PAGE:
10. (*steve*)

    (*steve*) ¡sǝpodᴉʇuɐ ǝɥʇ ɹɐǝɥd Moderator

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    You would typically buy one.

    However these days, transformers like that are not all that common.
     
  11. (*steve*)

    (*steve*) ¡sǝpodᴉʇuɐ ǝɥʇ ɹɐǝɥd Moderator

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    Here are some transformers that have almost exactly half the current required. You could purchase two of them.
     
  12. ramussons

    ramussons

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    Jun 10, 2014
  13. j4cobgarby

    j4cobgarby

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    Sep 18, 2018
    I see one which has an output current of 2A. Why would I need double that? Also, I had no idea transformers were that expensive!
     
  14. (*steve*)

    (*steve*) ¡sǝpodᴉʇuɐ ǝɥʇ ɹɐǝɥd Moderator

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    Because you need a minimum of 3.4A for the heater winding.
     
  15. VenomBallistics

    VenomBallistics

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    Aug 30, 2018
    This isnt that hard ... the top portion of the supply is a fairly common tube amp arrangement. Front end goes through a power resister to help reduce noise, meanwhile caps are paralleled to save cost
    the low side is simply the 6V high current line to fire your heaters. which are the pointy thingies in the schemy.
    The caps just level out the ripple to prevent possible interference with the rest of the tube.
    Red outline is your transformer ... probably a hammond.

    Seems to be a lot of engineering to go through for a single ended tube though.
    You might want to review a few commercial schematics as well. Marshall "Plexi", Peavey 5150, Fender twin reverb and compare with some of the audiophile designs like McIntosh.
    You'll see similarities between all of them in the power amp sections. The main difference is how the screen bias is accomplished.
    Guitar amps tend to have fixed bias to facilitate overloading of the output tubes for that hard rockin thunderous sound of heavy metal glory.
    Audiophile amps tend to have bias taps off the output transformer to vary with demand to help avoid saturation and enhance clarity.

    There used to be a tube model add on for LT Spice circuit sim out there.
    Toob luv is a good thing, but it can get expensive in a big fat hurry when your flying blind
     
  16. kellys_eye

    kellys_eye

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    Jun 25, 2010
    You could wire the tube heaters in series and use a 24V 1A secondary transformer (separately from the 250V transformer).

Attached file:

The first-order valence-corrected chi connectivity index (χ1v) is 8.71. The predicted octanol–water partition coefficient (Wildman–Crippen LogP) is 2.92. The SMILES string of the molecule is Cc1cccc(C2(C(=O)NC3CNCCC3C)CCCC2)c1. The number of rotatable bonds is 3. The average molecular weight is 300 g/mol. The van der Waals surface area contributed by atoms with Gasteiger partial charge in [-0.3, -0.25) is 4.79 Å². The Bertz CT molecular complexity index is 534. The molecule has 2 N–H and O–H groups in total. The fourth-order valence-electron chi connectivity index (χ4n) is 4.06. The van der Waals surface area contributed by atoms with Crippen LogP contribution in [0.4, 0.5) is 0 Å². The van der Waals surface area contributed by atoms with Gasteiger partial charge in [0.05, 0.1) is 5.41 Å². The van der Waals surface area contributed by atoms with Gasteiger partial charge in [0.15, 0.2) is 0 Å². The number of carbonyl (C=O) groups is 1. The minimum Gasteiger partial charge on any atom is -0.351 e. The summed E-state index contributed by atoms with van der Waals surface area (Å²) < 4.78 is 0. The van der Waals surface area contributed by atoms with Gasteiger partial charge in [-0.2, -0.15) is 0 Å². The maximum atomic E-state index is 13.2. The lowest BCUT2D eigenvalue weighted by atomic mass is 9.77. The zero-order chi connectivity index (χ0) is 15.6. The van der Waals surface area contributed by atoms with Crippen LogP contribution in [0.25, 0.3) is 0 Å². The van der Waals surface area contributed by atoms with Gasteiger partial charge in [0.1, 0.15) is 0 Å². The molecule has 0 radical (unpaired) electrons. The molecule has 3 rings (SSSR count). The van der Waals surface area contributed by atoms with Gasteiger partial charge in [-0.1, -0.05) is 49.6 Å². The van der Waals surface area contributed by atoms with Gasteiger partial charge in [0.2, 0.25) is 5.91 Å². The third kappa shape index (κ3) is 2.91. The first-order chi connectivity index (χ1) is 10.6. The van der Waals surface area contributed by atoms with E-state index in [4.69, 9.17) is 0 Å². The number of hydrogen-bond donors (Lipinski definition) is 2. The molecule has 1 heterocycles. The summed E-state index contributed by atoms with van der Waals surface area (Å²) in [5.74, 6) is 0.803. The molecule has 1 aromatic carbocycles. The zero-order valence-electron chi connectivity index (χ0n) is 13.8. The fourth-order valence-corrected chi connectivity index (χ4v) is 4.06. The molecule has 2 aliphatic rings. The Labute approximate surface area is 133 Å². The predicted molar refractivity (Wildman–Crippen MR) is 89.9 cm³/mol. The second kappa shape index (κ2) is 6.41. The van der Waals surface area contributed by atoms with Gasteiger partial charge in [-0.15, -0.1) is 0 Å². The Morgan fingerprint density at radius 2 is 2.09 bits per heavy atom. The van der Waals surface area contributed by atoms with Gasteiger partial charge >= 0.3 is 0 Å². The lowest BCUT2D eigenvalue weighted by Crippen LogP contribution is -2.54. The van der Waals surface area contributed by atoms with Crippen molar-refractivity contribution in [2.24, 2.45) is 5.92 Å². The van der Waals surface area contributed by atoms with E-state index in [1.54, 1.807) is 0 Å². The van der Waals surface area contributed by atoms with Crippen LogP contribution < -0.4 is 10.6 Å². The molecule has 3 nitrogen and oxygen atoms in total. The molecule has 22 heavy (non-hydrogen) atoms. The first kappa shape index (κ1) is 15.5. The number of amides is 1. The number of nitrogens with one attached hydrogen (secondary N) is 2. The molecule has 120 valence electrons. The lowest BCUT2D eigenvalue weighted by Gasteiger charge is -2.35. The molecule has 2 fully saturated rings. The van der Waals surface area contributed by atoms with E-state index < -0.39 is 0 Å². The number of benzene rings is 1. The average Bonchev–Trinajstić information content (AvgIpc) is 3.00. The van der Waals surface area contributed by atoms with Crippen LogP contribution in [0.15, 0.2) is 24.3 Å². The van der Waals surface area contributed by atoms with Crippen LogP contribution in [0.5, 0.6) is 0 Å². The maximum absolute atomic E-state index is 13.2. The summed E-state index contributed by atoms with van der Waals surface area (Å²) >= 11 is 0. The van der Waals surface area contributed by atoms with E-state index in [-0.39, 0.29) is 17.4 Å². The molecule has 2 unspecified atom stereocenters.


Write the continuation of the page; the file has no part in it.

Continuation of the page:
17. Ylli

    Ylli

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    Jun 19, 2018
    Careful, the 6L6 filaments draw 0.9 amps, but the 6SJ7's only draw 0.3 amps. You *could* put the 6L6's in series, and the 6SJ7's in series - then parallel these and connect to a 12 VAC 1.5 Amp transformer.

    Just to add, for the B+ side, you could use a transformer designed to convert from a 220 volt line to a 110 volt line.
     
    kellys_eye likes this.
  18. (*steve*)

    (*steve*) ¡sǝpodᴉʇuɐ ǝɥʇ ɹɐǝɥd Moderator

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    Two of the tubes require 900mA, and the other two require 300mA for the heater. You'd be better off wiring the 900mA ones in series, and the 300mA ones in series and powering both of these pairs from 12V 1.5A transformer.

    *SNAP*
     
  19. VenomBallistics

    VenomBallistics

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    Aug 30, 2018
    yes, welcome to audio.
    be it tube, or solid state, power is arguably the most critical portion.
    it is better to have a 300W power supply driving a 100W amp than it is to try to run 100/100.
    it only works in theory as the amps demand turns the power rails into a washboard road.
    you always want some surplus on the power side of any project. It saves effort and heat in expensive components.
    Given the apparent sudden realization that transformers are expensive, I have to assume that this is your first foray into the "hollow state" world.
    Thus I must pose the question "What are you trying to achieve?"
    Amps are not created equal. Music reproduction and guitar amps employ distinctly different strategies. Which road do you intend to travel?
     
  20. j4cobgarby

    j4cobgarby

    38
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    Sep 18, 2018
    I'm trying to achieve a guitar amp.

    Thanks for the comment, I think I understand what you're talking about.